Saturday, March 9, 2013

When is Enough Enough by Ginger Simpson

How many times have you picked up a book you are enjoying, but wondered, "God, when is this going to end?"  I don't care how many trees are on the property, it doesn't matter to me if the pond is bubbling in the back yard if it doesn't involve the character and further the story in some manner.

One of the reasons I've been turned off by some mainstream books is that they go on and on and on, giving you useless information and being repetitive.  This my dear friends is because most major publishers have "word requirements" and you must meet that magic number to be considered for publication.  I've always sucked at writing to word reqs because when my character says I'm done, I'm done.  Luckily, I've found small press, most who encourage you to write from the heart, and give you leeway to create stories of various lengths.  You know you've done something right when the worst review you get is, "It was too short."

  My blog partner here has done some awesome work in my absence, most of them dealing with common problems we all encounter as readers and authors.  If you haven't read them all, I encourage you to take a trip backwards and enjoy her shared knowledge.

Anyhow, the real reason for this post is to encourage other authors to be smart.  There is a niche for each of us in this ever-growing ocean, but just like I've always told my kids...take a few minutes and think about what might go wrong.  If something comes to mind, then plan a different approach.  Usually what you think will go wrong, will.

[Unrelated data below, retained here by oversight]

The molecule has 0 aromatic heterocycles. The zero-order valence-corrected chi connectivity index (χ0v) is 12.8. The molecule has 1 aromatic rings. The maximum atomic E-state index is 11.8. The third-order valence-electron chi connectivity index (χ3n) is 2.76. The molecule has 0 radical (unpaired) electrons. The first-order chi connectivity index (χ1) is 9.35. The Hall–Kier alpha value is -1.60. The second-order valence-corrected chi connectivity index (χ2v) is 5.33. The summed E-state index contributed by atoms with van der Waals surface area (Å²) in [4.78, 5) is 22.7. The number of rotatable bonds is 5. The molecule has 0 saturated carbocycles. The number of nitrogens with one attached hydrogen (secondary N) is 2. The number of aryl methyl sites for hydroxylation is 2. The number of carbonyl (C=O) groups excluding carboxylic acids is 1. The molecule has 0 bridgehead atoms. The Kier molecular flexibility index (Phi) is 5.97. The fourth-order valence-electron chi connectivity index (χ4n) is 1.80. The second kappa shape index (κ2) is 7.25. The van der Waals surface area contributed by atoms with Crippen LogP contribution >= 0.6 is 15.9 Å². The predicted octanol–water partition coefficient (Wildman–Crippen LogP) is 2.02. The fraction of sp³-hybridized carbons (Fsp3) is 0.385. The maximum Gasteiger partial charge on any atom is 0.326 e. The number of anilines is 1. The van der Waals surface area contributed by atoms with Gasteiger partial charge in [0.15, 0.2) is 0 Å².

I believe e-publishing has flourished because of the popularity of the Kindle, Nook, and other readers which make downloading possible at a lower cost.  I also think the reputation of e-published authors has suffered because of so many first time authors self-publish without learning the most common pitfalls most of us know.  I've been writing for almost a dozen years now, at least seriously, and I still learn things from every editing session or every chapter critique I submit to my group.  To jump into publication without a clue, hurts all of us.  I encourage new authors who are writing their debut novels to take an extra month and find a good critique group of people who've learned the ropes.  Don't rely on your relatives for feedback, because most of the time, they don't know anything more about writing rules than you do.

It's funny, I was a reader long before I became an author, and I thought I would really know how to write my own novel.  I was in for a great big shock because although I read hundreds of books, I didn't realize why some were more entertaining and kept me turning pages more so than others did.  I had no idea how head-hopping, POV, cause before affect, and overuse of tags could draw me out of the story...in fact, I didn't even know what most of the terms meant.  I'm happy to say, each book I write, at least in my opinion, is better than the last because writing is continuous journey of learning.  So, don't start out thinking you have everything mapped and ready for success.  If you suck, people will notice.  Sadly, they then won't want to try other e-published books because of one bad apple.  Don't be that apple!

1 comment:

Marva Dasef said...

My writing is too sparse. I never give a rat's ass about the landscape unless it's getting in the way of my character's progress.

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